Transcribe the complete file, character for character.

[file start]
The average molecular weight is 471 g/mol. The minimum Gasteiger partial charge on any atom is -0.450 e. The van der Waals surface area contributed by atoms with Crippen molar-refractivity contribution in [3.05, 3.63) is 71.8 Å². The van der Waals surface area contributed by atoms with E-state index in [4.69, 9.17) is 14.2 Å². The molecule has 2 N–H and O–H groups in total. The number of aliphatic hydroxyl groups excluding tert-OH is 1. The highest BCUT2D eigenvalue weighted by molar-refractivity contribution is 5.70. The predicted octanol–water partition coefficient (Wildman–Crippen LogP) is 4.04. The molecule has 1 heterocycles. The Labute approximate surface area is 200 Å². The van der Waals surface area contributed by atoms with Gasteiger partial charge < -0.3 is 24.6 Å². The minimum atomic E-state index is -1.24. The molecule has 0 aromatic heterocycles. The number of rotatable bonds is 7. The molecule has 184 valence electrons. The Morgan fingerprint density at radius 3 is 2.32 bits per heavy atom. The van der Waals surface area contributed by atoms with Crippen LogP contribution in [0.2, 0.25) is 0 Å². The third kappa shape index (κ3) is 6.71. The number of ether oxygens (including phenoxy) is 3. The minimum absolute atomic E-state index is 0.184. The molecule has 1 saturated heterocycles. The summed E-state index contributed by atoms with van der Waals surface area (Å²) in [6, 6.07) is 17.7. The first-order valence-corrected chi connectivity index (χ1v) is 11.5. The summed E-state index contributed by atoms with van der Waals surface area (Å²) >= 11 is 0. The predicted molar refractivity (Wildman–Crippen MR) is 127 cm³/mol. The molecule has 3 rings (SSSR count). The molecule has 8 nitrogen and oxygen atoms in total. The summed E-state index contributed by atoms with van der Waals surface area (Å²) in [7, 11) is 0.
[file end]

The average molecular weight is 471 g/mol. The minimum Gasteiger partial charge on any atom is -0.450 e. The van der Waals surface area contributed by atoms with Crippen molar-refractivity contribution in [3.05, 3.63) is 71.8 Å². The van der Waals surface area contributed by atoms with E-state index in [4.69, 9.17) is 14.2 Å². The molecule has 2 N–H and O–H groups in total. The number of aliphatic hydroxyl groups excluding tert-OH is 1. The highest BCUT2D eigenvalue weighted by molar-refractivity contribution is 5.70. The predicted octanol–water partition coefficient (Wildman–Crippen LogP) is 4.04. The molecule has 1 heterocycles. The Labute approximate surface area is 200 Å². The van der Waals surface area contributed by atoms with Gasteiger partial charge < -0.3 is 24.6 Å². The minimum atomic E-state index is -1.24. The molecule has 0 aromatic heterocycles. The number of rotatable bonds is 7. The molecule has 184 valence electrons. The Morgan fingerprint density at radius 3 is 2.32 bits per heavy atom. The van der Waals surface area contributed by atoms with Crippen LogP contribution in [0.2, 0.25) is 0 Å². The third kappa shape index (κ3) is 6.71. The number of ether oxygens (including phenoxy) is 3. The minimum absolute atomic E-state index is 0.184. The molecule has 1 saturated heterocycles. The summed E-state index contributed by atoms with van der Waals surface area (Å²) in [6, 6.07) is 17.7. The first-order valence-corrected chi connectivity index (χ1v) is 11.5. The summed E-state index contributed by atoms with van der Waals surface area (Å²) >= 11 is 0. The predicted molar refractivity (Wildman–Crippen MR) is 127 cm³/mol. The molecule has 3 rings (SSSR count). The molecule has 8 nitrogen and oxygen atoms in total. The summed E-state index contributed by atoms with van der Waals surface area (Å²) in [7, 11) is 0.